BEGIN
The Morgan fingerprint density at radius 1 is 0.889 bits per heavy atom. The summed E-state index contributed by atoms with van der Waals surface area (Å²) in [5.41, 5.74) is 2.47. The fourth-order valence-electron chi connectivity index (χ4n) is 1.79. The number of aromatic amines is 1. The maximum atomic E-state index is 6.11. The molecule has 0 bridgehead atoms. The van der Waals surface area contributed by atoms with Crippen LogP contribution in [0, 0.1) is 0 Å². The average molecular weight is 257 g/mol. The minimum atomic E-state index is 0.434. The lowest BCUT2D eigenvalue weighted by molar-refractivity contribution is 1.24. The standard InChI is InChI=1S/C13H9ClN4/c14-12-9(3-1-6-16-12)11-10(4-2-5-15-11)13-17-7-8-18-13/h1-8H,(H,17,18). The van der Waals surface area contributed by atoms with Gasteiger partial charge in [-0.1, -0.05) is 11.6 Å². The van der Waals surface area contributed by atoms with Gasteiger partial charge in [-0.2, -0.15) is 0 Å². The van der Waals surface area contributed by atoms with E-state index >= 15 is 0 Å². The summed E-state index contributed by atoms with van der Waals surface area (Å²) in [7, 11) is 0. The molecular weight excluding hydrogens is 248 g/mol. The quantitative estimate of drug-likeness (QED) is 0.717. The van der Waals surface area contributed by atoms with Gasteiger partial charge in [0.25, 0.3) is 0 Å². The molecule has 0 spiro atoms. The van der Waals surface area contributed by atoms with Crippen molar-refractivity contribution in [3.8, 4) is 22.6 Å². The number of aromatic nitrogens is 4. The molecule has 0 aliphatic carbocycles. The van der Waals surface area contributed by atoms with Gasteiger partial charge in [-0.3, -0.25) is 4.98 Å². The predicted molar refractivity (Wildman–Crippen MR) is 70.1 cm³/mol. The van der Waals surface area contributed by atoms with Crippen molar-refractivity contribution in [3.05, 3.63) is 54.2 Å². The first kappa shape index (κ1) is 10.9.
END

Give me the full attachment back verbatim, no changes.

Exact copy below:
The Morgan fingerprint density at radius 1 is 0.889 bits per heavy atom. The summed E-state index contributed by atoms with van der Waals surface area (Å²) in [5.41, 5.74) is 2.47. The fourth-order valence-electron chi connectivity index (χ4n) is 1.79. The number of aromatic amines is 1. The maximum atomic E-state index is 6.11. The molecule has 0 bridgehead atoms. The van der Waals surface area contributed by atoms with Crippen LogP contribution in [0, 0.1) is 0 Å². The average molecular weight is 257 g/mol. The minimum atomic E-state index is 0.434. The lowest BCUT2D eigenvalue weighted by molar-refractivity contribution is 1.24. The standard InChI is InChI=1S/C13H9ClN4/c14-12-9(3-1-6-16-12)11-10(4-2-5-15-11)13-17-7-8-18-13/h1-8H,(H,17,18). The van der Waals surface area contributed by atoms with Gasteiger partial charge in [-0.1, -0.05) is 11.6 Å². The van der Waals surface area contributed by atoms with Gasteiger partial charge in [-0.2, -0.15) is 0 Å². The van der Waals surface area contributed by atoms with E-state index >= 15 is 0 Å². The summed E-state index contributed by atoms with van der Waals surface area (Å²) in [7, 11) is 0. The molecular weight excluding hydrogens is 248 g/mol. The quantitative estimate of drug-likeness (QED) is 0.717. The van der Waals surface area contributed by atoms with Gasteiger partial charge in [0.25, 0.3) is 0 Å². The molecule has 0 spiro atoms. The van der Waals surface area contributed by atoms with Crippen molar-refractivity contribution in [3.8, 4) is 22.6 Å². The number of aromatic nitrogens is 4. The molecule has 0 aliphatic carbocycles. The van der Waals surface area contributed by atoms with Gasteiger partial charge in [-0.3, -0.25) is 4.98 Å². The predicted molar refractivity (Wildman–Crippen MR) is 70.1 cm³/mol. The van der Waals surface area contributed by atoms with Crippen molar-refractivity contribution in [3.05, 3.63) is 54.2 Å². The first kappa shape index (κ1) is 10.9.